Born in Metz, French artist and weaver Camille Hilaire began his career at fifteen by copying works by Albrecht Dürer in his local Library. A few drawings left to hang in a local bookshop brought Hilaire the attention of Jean Giono and Nicolas Untersteller, director of the École des Beaux-Arts, Paris, and he would attend the famous school once of age. In between, his artistic talent brought a scholarship to travel during the early 1930's. This time in Spain and Italy would influence his work for the rest of his life.
Hilaire was drafted in World War II and he participated in the campaign of France. He was captured, but later escaped and returned to Paris in 1941. The Occupation of France required he take on a false name and hide his past as a soldier in order to finally begin study at the École des Beaux-Arts.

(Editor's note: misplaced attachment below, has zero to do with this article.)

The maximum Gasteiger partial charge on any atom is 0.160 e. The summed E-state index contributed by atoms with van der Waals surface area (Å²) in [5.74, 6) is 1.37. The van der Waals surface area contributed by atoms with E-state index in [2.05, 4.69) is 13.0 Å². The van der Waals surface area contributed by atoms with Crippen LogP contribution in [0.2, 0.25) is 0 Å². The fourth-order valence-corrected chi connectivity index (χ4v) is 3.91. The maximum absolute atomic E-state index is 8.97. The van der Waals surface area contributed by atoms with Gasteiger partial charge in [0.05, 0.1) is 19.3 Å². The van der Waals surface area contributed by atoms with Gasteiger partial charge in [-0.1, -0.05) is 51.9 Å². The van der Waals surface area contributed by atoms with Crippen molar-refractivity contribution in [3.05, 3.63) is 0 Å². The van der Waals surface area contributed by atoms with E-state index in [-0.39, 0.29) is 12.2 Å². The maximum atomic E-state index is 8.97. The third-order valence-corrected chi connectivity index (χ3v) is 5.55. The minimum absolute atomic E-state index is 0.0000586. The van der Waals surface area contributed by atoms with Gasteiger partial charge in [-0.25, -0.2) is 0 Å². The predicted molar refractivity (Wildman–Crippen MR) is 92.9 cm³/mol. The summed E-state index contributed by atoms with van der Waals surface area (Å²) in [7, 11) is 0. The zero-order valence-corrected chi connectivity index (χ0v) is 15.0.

During his studies he met and befriended noted Cubist André Lhote, who would go on to tutor Hilaire. In turn, Hilaire would eventually become the elder artist's assistant. This early Cubist influence is clear in Hilaire's work, though his eventual style would move on from hard early Cubist structure and take on a softness in form and composition.
After graduating, Hilaire was appointed professor at Beaux-Arts, Nancy, where he taught from 1947-1958. In 1958 he was offered a post chance teaching in Paris at Beaux-Arts, his alma mater. He would maintain a position there until 1968. Throughout, he continued to produce his own work- refining his style, taking on the bold colors which would become his hallmark while simplifying shape and structure. His weaving influenced his painting and vice versa, particularly in the use of repeated shapes to create interest.
Hilaire was awarded the Prix de Venise in 1948 and the Prix de la Casa de Velázquez in 1950. He held his first exhibition in Paris in 1951 at the Gallérie Valloton. He then exhibited at the preeminent international art fairs in Geneva, Cannes and Deauville.